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Samantha Flood (BA English literature 2009)


Whilst at Reading, I had my first taste of fundraising as a student caller for the Annual Fund. I also heard about Raleigh International, a wonderful youth and sustainability charity, and have subsequently been part of two expeditions to India. After working in the charity sector in London for two years, I have now returned to work for the University of Reading, and it's wonderful to be back!

Why did you choose to study at the University of Reading?

It was far enough away from home for me to gain my independence, but close enough to go back to my hometown of Kent if I needed to! More than that though, I just got a great sense of Reading's wonderful community atmosphere when I visited the campus. It has some fantastic green spaces, it's close to London, and I could just see myself belonging. It also had an excellent reputation for English as a subject, with compelling specialist topics, and a great library.

What was the best bit about living and studying in Reading?

Having everything you need within walking distance - being able to stroll along the Thames, which is gorgeous with lots of ducks and swans - but also being able to hop on a half-hour train to the capital!

What top tips would you give to students who are beginning their studies?

Take advantage of everything the University has to offer: the sports, societies, special events, discounts, talks - being involved with RAGS (the Raising and Giving Society) and seeing Raleigh International at a careers fair ignited my passion for the charity sector, which has governed my career path since graduating. There are so many possibilities and new things to try.

What are you up to now? How did you get there?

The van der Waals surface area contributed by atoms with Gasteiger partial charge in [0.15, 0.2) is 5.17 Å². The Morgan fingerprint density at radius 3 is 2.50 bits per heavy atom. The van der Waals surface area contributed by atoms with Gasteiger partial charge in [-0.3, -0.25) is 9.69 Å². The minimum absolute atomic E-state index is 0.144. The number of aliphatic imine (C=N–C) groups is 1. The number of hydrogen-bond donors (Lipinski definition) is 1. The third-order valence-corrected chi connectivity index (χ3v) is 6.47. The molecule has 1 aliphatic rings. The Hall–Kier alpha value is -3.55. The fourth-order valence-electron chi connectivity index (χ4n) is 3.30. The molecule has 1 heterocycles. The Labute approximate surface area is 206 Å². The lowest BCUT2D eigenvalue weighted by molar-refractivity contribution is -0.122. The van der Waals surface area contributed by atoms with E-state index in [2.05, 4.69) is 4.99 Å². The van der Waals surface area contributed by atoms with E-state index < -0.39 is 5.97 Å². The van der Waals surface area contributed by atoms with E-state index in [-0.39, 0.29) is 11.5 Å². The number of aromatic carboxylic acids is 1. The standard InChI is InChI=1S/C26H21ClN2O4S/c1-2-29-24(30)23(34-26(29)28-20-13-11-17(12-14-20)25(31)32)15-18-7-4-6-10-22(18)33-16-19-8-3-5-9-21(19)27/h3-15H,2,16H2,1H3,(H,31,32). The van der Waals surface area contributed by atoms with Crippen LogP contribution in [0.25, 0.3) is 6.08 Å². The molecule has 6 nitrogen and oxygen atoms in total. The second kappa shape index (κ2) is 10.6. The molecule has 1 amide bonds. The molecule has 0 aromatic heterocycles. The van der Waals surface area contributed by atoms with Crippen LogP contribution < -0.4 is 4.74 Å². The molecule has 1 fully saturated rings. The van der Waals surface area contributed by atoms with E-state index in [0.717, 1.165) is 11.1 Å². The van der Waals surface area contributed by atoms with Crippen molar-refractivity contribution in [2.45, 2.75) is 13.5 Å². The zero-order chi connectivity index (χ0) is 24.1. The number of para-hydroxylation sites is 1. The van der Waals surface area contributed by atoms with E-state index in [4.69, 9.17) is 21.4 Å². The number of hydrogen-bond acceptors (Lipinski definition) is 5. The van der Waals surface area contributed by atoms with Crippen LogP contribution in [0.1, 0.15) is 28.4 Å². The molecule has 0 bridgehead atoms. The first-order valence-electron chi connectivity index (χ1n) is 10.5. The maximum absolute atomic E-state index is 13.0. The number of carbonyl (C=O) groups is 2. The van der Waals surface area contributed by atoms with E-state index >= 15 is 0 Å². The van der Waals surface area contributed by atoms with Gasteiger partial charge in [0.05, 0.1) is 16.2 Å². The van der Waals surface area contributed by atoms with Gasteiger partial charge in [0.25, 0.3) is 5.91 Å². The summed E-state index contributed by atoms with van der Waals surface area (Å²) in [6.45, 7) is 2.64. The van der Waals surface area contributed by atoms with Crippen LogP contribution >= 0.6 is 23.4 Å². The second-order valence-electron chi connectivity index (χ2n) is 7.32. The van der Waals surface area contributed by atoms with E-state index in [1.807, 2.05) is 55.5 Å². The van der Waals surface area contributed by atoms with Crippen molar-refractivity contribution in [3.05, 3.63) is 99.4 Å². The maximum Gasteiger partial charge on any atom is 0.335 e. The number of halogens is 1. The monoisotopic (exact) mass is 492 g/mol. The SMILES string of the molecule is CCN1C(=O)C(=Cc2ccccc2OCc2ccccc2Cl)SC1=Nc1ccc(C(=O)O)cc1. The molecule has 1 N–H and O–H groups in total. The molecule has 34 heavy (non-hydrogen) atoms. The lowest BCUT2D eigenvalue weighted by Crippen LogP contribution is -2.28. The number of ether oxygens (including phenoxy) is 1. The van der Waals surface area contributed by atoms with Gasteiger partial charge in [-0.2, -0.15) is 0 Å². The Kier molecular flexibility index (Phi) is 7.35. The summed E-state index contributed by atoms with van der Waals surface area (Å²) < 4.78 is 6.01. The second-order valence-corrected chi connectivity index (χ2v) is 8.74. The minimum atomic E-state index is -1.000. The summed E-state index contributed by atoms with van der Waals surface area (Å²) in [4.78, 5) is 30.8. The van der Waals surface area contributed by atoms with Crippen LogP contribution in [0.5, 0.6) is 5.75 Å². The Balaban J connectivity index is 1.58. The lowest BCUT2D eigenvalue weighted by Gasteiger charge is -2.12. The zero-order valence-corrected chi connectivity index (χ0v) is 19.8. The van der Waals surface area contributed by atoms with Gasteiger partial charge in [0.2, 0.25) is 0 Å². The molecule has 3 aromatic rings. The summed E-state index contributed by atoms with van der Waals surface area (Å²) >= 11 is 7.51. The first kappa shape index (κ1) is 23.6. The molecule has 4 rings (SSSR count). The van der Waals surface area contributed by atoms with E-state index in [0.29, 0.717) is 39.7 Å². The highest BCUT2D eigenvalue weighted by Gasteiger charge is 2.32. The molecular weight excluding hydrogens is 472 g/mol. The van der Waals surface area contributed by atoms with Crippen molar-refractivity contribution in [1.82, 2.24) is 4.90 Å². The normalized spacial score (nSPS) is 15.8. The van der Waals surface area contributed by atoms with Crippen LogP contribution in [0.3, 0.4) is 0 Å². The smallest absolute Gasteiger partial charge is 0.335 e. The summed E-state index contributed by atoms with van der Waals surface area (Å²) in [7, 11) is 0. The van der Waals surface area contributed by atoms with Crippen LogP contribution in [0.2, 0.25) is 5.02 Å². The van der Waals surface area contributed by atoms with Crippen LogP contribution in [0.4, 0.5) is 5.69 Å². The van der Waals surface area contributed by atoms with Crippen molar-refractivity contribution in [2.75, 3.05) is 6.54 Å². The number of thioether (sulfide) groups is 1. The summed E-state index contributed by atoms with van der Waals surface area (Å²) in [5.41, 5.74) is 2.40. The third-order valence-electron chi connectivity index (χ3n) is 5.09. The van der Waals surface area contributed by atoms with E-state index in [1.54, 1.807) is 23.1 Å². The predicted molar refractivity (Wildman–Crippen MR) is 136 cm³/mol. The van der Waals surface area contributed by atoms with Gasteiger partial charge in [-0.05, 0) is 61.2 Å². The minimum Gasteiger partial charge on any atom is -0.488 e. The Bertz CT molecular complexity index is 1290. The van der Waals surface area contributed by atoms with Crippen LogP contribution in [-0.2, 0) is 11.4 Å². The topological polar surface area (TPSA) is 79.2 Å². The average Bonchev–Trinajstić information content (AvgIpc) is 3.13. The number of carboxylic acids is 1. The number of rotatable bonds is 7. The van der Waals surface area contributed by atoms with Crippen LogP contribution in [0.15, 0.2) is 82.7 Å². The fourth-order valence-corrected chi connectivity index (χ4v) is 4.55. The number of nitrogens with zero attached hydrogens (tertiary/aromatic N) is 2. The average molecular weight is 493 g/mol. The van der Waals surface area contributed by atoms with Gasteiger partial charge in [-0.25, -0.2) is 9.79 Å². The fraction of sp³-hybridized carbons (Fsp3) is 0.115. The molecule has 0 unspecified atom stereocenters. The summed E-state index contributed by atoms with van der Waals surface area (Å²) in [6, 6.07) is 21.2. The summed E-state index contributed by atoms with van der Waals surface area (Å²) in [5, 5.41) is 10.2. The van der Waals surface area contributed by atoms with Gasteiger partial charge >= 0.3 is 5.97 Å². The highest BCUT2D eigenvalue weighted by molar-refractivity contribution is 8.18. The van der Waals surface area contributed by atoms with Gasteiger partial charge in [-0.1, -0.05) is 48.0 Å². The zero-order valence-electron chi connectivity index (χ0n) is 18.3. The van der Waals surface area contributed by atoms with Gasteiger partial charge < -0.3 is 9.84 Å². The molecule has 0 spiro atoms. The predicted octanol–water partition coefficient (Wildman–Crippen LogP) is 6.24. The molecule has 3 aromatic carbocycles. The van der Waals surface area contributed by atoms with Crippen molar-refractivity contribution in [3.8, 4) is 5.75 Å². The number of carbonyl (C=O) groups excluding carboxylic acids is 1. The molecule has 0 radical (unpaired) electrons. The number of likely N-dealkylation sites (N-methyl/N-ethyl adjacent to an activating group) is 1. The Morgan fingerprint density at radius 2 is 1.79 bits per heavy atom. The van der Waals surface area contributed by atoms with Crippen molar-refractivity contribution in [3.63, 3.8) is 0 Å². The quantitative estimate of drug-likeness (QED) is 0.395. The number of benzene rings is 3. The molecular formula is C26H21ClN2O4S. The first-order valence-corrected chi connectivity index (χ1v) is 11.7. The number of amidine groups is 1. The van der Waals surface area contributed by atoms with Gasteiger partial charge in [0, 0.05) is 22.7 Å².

I now work in the Campaigns and Supporter Engagement Office at the University of Reading, developing projects with academic staff - I get to experience fascinating research, meet inspiring people - and I wouldn't be here if I hadn't taken a part-time job student-calling with the Annual Fund. It's amazing how small choices lead to big opportunities in your future.

What would be your top tips for students interested in working in this sector?

Volunteer. It's not essential, but it can be so rewarding. I worked as a Volunteer manager in India, which gave me project management experience - and was one of the greatest things I have ever done. It's a combination of things that have got me into this sector - but try different things, have great enthusiasm, and keep an open mind.

How has the University of Reading and the Careers Centre helped in your chosen career path?

I worked for the University alongside my degree in my third year - and I wouldn't be here if I hadn't done that!

What are your top tips for students graduating this year? What should they be doing to secure the job they want?

It's never too late to get involved in campus life - so take advantage of being able to do unusual things and grab the opportunities at fairs and events. But I'd also say factor in the time to enjoy yourself (and do something liberating like travelling!) before you worry about embarking on a career path.

What does the University mean to you and what is your favourite memory?

There are too many to choose from. I loved being part of numerous societies and writing for the Spark* newspaper - seeing an article you have written on the front page is a good feeling. To me, the University holds such a wealth of possibility, knowledge, and ideas - it's ever-changing and growing - that's what makes it so exciting to be a part of it. I also love the fact that even after years of studying in HUMSS, I still get lost - it never ceases to a-'maze' me... 

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